I plan to review Reference 2, *Active Queue Management with Non-Linear Packet Dropping Function,*by D. Augustyn, A. Domanski, and J. Domanska, published in HET-NETs 2010,which discusses a change in the structure of the packet drop probability function using the average queue length in a buffer. I mentioned previously that choosing a linear function of the average queue length can be viewed as a bit of an arbitrary choice, since we're designing a control mechanism here, and this paper attempts to define a new form of this packet drop probability function.

In summary, the best lesson one can take from this paper is that publication in a journal or conference proceedings does not guarantee that the paper withstands scrutiny. The paper is linked above for the interested reader to peruse himself, and to investigate the claims.

The authors describe using a finite linear combination of orthogonal basis polynomials defined on a finite interval as the underlying mathematical structure.

First, we should discuss what we mean by orthogonal in context of functions.*Orthogonal*is most commonly understood in terms of vectors, and when we're in two dimensions,*orthogonal*becomes our familiar*perpendicular.*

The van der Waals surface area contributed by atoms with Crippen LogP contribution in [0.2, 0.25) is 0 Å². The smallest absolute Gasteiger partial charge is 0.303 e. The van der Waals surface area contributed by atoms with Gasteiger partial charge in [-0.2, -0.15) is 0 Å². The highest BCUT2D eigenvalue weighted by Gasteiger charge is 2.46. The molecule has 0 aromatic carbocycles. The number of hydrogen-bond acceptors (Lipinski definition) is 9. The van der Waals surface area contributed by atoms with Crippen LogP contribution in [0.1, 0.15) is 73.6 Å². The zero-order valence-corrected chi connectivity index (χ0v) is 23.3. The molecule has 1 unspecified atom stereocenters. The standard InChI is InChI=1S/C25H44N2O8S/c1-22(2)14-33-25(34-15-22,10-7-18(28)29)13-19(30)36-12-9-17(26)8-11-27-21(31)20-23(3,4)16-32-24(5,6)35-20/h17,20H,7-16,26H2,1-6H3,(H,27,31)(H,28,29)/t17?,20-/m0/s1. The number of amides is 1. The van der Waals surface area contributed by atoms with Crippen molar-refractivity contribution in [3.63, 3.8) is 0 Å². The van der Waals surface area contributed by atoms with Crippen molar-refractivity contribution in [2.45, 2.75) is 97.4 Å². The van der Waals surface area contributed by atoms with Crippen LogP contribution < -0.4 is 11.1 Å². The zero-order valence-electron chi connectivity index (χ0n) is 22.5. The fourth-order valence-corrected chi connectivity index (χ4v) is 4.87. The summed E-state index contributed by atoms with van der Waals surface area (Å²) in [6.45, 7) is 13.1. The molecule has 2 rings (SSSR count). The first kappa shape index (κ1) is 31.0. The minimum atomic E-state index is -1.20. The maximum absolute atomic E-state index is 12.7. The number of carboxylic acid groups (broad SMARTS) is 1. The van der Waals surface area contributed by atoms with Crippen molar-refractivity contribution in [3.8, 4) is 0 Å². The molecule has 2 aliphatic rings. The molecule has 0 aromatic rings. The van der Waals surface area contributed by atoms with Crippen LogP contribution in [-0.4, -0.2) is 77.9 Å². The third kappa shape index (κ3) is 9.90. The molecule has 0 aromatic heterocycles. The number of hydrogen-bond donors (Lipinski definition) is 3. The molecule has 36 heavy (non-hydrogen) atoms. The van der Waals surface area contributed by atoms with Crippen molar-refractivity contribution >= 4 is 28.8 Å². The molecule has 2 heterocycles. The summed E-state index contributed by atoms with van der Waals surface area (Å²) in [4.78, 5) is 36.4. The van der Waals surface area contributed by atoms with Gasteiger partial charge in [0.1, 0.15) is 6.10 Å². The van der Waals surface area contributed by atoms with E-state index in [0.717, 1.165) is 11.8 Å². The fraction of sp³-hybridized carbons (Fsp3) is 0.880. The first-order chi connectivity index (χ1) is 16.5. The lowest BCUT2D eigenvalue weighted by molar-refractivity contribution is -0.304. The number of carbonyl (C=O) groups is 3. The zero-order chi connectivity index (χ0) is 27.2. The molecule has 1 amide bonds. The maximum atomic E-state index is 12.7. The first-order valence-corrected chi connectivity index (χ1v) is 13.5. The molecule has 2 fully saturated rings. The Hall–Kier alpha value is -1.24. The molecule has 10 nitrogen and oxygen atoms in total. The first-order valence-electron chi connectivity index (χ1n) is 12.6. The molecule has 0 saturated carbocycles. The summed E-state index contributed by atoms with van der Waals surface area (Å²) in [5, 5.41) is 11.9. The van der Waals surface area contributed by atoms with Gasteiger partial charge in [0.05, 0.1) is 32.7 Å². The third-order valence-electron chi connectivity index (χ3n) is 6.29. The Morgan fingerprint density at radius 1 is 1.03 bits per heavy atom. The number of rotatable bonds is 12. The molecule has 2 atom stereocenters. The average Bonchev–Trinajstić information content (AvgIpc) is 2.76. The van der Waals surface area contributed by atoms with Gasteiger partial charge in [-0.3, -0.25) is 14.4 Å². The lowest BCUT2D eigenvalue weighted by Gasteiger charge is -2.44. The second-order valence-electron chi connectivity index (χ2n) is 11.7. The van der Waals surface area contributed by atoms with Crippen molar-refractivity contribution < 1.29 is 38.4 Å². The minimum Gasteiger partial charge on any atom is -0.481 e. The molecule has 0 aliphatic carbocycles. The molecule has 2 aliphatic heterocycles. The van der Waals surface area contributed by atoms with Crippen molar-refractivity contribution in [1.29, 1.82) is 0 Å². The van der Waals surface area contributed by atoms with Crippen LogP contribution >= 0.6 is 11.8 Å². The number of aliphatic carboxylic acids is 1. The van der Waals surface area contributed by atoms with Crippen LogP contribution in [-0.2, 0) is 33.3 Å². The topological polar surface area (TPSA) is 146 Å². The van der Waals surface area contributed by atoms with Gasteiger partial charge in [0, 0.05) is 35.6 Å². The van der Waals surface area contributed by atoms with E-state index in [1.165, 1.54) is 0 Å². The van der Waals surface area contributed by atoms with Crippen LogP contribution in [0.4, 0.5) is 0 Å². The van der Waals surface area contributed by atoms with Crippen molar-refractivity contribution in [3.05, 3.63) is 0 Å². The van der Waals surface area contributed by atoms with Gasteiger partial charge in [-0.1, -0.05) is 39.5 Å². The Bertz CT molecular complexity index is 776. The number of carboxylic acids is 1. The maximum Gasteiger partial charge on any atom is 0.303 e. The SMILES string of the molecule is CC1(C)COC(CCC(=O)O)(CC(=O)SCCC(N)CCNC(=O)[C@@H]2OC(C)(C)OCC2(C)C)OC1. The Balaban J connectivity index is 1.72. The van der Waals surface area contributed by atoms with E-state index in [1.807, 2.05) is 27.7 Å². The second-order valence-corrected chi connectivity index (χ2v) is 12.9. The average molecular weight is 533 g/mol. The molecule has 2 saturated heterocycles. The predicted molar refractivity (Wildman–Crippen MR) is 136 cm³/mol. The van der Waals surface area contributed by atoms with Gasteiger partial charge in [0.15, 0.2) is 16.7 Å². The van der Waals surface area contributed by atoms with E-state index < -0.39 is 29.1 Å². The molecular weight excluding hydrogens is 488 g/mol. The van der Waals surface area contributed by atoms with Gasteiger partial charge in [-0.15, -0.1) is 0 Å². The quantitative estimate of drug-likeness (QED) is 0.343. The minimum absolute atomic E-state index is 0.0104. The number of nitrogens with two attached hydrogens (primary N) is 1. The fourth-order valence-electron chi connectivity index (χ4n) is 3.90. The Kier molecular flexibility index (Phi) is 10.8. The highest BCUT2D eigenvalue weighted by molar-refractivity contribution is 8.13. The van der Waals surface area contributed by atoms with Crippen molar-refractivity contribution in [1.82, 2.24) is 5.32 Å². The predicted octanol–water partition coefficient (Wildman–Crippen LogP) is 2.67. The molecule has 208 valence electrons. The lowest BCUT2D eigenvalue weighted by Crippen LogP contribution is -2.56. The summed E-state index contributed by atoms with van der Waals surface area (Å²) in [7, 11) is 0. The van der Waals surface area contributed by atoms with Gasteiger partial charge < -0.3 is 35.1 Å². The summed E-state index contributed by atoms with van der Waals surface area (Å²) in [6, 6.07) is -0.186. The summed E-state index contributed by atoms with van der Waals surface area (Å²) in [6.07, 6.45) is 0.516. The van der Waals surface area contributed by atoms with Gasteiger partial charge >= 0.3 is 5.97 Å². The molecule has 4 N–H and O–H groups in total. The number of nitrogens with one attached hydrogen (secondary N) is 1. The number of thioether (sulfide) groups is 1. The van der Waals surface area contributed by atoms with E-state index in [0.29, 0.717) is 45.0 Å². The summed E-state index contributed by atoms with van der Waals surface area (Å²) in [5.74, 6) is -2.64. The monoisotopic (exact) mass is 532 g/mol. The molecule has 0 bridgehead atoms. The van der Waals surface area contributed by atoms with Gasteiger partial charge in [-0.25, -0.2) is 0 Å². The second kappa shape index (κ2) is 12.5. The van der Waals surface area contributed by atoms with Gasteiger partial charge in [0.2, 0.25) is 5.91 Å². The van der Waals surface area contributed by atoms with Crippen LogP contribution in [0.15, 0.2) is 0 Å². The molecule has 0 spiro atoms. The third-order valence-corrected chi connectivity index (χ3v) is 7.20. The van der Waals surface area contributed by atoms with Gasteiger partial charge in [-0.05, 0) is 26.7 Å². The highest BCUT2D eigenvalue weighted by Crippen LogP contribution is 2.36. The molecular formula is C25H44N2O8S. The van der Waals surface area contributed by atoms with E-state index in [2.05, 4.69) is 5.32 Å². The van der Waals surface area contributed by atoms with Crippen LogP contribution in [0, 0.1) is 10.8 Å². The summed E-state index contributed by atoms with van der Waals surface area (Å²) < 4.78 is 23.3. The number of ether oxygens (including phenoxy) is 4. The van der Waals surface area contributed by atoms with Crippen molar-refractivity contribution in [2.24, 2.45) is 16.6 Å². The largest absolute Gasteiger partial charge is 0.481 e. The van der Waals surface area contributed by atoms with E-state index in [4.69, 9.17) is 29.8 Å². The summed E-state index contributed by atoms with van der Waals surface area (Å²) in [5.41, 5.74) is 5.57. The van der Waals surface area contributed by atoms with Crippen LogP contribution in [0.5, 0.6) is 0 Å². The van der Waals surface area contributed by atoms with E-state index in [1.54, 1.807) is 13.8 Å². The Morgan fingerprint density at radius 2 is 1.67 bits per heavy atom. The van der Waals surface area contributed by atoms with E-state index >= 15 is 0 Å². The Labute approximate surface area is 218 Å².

Beginning with the familiar notion of perpendicular, we can generalize this to understand orthogonality. The geometric interpretation of two vectors being perpendicular is that the angle between them is $90^{\circ}$. Once we leave two and three dimensions (or jump to the space of polynomials, as we'll do soon), the concept of an angle isn't as helpful.

Another way to define perpendicular is through an operation known as the**dot product .**Suppose we take two 2D vectors, $\mathbf{x}$ and $\mathbf{y}$. Each vector will have coordinates: $\mathbf{x} = (x_{1},x_{2})$ and $\mathbf{y} = (y_{1}, y_{2})$. The

The dot product can be described in words as the sum of the component-wise multiplication of the coordinates of the two vectors.